All God's Dangers: The Life of Nate Shaw

All God's Dangers: The Life of Nate Shaw

Language: English

Pages: 600

ISBN: 0226727742

Format: PDF / Kindle (mobi) / ePub


All God's Dangers won the National Book Award in 1975.

"There are only a few American autobiographies of surpassing greatness. . . . Now there is another one, Nate Shaw's."—New York Times

"On a cold January morning in 1969, a young white graduate student from Massachusetts, stumbling along the dim trail of a long-defunct radical organization of the 1930s, the Alabama Sharecropper Union, heard that there was a survivor and went looking for him. In a rural settlement 20 miles or so from Tuskegee in east-central Alabama he found him—the man he calls Nate Shaw—a black man, 84 years old, in full possession of every moment of his life and every facet of its meaning. . . . Theodore Rosengarten, the student, had found a black Homer, bursting with his black Odyssey and able to tell it with awesome intellectual power, with passion, with the almost frightening power of memory in a man who could neither read nor write but who sensed that the substance of his own life, and a million other black lives like his, were the very fiber of the nation's history." —H. Jack Geiger, New York Times Book Review

"Extraordinarily rich and compelling . . . possesses the same luminous power we associate with Faulkner." —Robert Coles,Washington Post Book World

"Eloquent and revelatory. . . . This is an anthem to human endurance." —Studs Terkel, New Republic

"The authentic voice of a warm, brave, and decent individual. . . . A pleasure to read. . . . Shaw's observations on the life and people around him, clothed in wonderfully expressive language, are fresh and clear."—H.W. Bragdon, Christian Science Monitor

"Astonishing . . . Nate Shaw was a formidable bearer of memories. . . . Miraculously, this man's wrenching tale sings of life's pleasures: honest work, the rhythm of the seasons, the love of relatives and friends, the stubborn persiste

 

 

 

 

 

 

 

 

 

 

 

And Leroy Roberts went down there and got some of it.” I said, “Do what?” My money tied up in it. My labor cuttin logs—I had done more than anybody, backin my part of what I was taxed to do; takin time off my job to cut logs; ridin around the country fetchin doctors for Fry and him hurt haulin that lumber off to a white man or maybe for hisself. I got hot as the devil. Told Eph, “Well, I’m goin to break up some of that. I can’t pay my money for school affairs and they doin with it thataway. I’m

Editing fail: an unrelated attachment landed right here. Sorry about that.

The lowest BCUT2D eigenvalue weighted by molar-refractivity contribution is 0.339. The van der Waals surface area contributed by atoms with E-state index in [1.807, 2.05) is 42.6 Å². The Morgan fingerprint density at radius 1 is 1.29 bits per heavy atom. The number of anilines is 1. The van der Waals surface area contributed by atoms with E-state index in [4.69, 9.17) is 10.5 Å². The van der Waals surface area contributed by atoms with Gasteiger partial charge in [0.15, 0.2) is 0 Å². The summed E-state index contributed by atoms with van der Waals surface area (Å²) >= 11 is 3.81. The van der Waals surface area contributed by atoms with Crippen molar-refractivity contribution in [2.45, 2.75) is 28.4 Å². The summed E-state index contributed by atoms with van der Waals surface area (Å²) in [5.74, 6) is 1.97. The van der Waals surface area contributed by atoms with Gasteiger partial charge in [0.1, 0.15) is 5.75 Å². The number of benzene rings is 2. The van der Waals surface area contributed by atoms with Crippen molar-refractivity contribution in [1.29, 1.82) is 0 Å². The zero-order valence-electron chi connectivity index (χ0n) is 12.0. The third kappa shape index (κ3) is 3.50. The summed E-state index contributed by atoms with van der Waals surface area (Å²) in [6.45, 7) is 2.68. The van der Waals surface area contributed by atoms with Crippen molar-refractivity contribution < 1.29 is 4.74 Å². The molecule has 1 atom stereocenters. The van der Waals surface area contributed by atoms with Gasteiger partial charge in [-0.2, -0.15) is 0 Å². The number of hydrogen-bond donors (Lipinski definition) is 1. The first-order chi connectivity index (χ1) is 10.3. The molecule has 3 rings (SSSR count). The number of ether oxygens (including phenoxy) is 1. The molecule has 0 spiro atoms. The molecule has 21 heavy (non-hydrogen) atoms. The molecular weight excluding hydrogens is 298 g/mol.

as there is in the world. The land will respond to your labor if you are given a chance to work it and a chance to learn how to work it. It’s the people here is what my trouble is. This land and nothin on this land goin to get up and do me no harm but a person. I’m a country-raised fellow, all of my born days, and I love the country. But I likes a get-up and a pleasure trip to other parts. And the trip I was given, to go to Philadelphia and to go from there to the state of New York, that boy of

stays on if it gives em satisfaction for me to leave and I stays on because it’s mine. V One year there on the Jenks place I done away with three foxes. I started out to the barn one Sunday mornin and just as I stepped out the house, Josie’s hens come a flutterin, tryin to walk on their toes and flyin, half-flyin out of the swamps, tryin to get back to the henhouse. I hurried to the lot and got to where I could see a durn fox runnin them chickens right up to the wire fence where the lot

place. And there, regardless to my dealins with Mr. Tucker, I begin to prosper good and heavy. I had learned a rule for my life workin with Mr. Reeve—I could make it anywhere by workin and tendin my own business. I was able to advance myself because I never made under five bales of cotton—made five bales the first year I rented from the Reeves; next year I made six; next year I made eight—with one mule and no help to speak of. Cotton picked up the second and third years to between fifteen and

children first thing; then I was goin to drive on down to the carbox at the depot and load me a load of hulls and meal. Had my cotton bodies on my wagon— I went on into Mr. Sadler’s store and there was a big crowd in there. The store was full of white people and two or three colored people to my knowin. And there was a crippled fellow in there by the name of Henry Chase—Mr. Sadler had him hired for a clerk, and several more, maybe three or four more clerks was in there and some was women clerks.

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